Jan 1, 2018

refusing to offset the vote in Knesset

The Knesset is set to vote today on the "minimarket law" that would give the Minister of Interior the right to reject a municipal law, including a law passed to allow businesses to open no Shabbos.

The coalition is running into a problem. MK Yehuda Glick's wife passed away this morning and Glick, obviously, will not be able to participate in the vote. The coalition has been having trouble garnering enough support for this bill and if it passes it will be by the skin of its teeth. Losing an MK that would vote for this bill, hurts the chances of it passing. And, this is in addition to MK David Azulai from Shas who is still hospitalized.

Normally there is an unofficial arrangement in the Knesset by which when MKs from either side are unable to attend a vote, an MK from the other side will offset that and not participate as well. In this vote today, the coalition MKs are refusing to agree to offset the ranks for Glick (and Azulai).

I would note that a couple of weeks ago when the minimarket law came up for ts initial reading, opposition MKs also refused to offset the vote for Azulai who had just been hospitalized. At the last moment Meretz chairman Ilan Gilon showed compassion and said that being moral and human is more important than taking advantage of the moment and agreed to offset Azulai's vote.

Notwithstanding my following question, being that such an arrangement does exist and is almost always followed, it is immoral for them to refuse to offset the vote and take advantage like this of the passing of Yaffa Glick. This is not even as important a vote as they are making it out to be because we all know it will pass and legal counsel in the government has said it will be applied retroactively as well.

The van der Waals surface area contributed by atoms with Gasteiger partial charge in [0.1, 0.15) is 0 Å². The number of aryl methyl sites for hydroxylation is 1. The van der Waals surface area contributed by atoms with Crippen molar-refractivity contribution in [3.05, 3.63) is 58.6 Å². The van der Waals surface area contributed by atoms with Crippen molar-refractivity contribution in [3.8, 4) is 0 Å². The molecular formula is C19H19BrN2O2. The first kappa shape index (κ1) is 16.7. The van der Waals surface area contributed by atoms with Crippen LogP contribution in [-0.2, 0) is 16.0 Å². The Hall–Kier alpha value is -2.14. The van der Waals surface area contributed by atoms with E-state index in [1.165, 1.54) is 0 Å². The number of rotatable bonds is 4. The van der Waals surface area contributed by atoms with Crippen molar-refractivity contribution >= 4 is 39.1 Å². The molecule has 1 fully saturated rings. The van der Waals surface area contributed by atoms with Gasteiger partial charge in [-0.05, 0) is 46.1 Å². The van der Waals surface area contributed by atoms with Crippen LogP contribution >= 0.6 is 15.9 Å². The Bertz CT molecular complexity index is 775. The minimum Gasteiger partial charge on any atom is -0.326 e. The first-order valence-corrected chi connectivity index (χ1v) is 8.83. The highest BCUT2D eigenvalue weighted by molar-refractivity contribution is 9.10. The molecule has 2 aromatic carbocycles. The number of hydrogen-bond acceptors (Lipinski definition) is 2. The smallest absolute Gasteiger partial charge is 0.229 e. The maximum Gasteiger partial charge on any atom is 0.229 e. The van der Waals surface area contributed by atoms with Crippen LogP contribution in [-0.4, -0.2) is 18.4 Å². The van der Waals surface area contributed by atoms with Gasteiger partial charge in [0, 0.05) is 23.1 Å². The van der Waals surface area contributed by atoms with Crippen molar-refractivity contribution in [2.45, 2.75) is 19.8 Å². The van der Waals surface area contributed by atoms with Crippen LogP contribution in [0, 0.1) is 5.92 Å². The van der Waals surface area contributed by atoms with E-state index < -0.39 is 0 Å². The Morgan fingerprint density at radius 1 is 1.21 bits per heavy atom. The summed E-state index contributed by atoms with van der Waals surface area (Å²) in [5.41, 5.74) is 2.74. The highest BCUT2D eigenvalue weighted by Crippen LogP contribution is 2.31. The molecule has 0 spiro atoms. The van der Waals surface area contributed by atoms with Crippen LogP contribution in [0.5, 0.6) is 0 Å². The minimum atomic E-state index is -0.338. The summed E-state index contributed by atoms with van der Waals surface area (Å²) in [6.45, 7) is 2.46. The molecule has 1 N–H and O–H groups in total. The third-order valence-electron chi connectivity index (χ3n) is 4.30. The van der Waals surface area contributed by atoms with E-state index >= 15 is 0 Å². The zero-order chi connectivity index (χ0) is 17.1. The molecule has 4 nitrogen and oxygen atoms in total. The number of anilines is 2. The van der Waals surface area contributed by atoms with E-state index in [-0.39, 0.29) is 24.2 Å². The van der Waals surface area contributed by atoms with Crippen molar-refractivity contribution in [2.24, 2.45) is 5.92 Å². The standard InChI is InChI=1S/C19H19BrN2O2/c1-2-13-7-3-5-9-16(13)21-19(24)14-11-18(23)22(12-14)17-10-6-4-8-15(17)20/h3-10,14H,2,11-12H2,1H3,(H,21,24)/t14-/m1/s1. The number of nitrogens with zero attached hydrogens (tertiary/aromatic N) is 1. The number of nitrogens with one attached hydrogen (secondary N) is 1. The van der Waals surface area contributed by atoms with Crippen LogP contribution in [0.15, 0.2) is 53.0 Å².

In normal situations, not including today's vote, I would mention that I never really understood the concept of offsetting the vote for missing MKs. Why is it the moral obligation of the opposition MKs to help a coalition law, that they oppose, to pass? If the coalition doesn't have the necessary votes, for whatever reason, they can delay the vote until they get the numbers. Why does it fall on the opposition's shoulders? They normally both gain from the arrangement as neither side needs to be overly pressured to make sure they have full attendance - but to turn that into some moral obligation that has to be followed? I don't get that..




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6 comments:

  1. Vote pairing is an accepted practise in many parliaments around the world. It allows the balance of power to remain the same, when a member of the parliament is unable to attend a vote. When vote pairing is done, it does note matter if the missing member is from the government or opposition side.

    For example: Members of the Government are away on important Government business. Without vote pairing there could a scenario where the Opposition passes their own legislation that would not have passed otherwise. Those members of the Government would then be forced to choose between allowing the legislation to pass or abandoning important government business.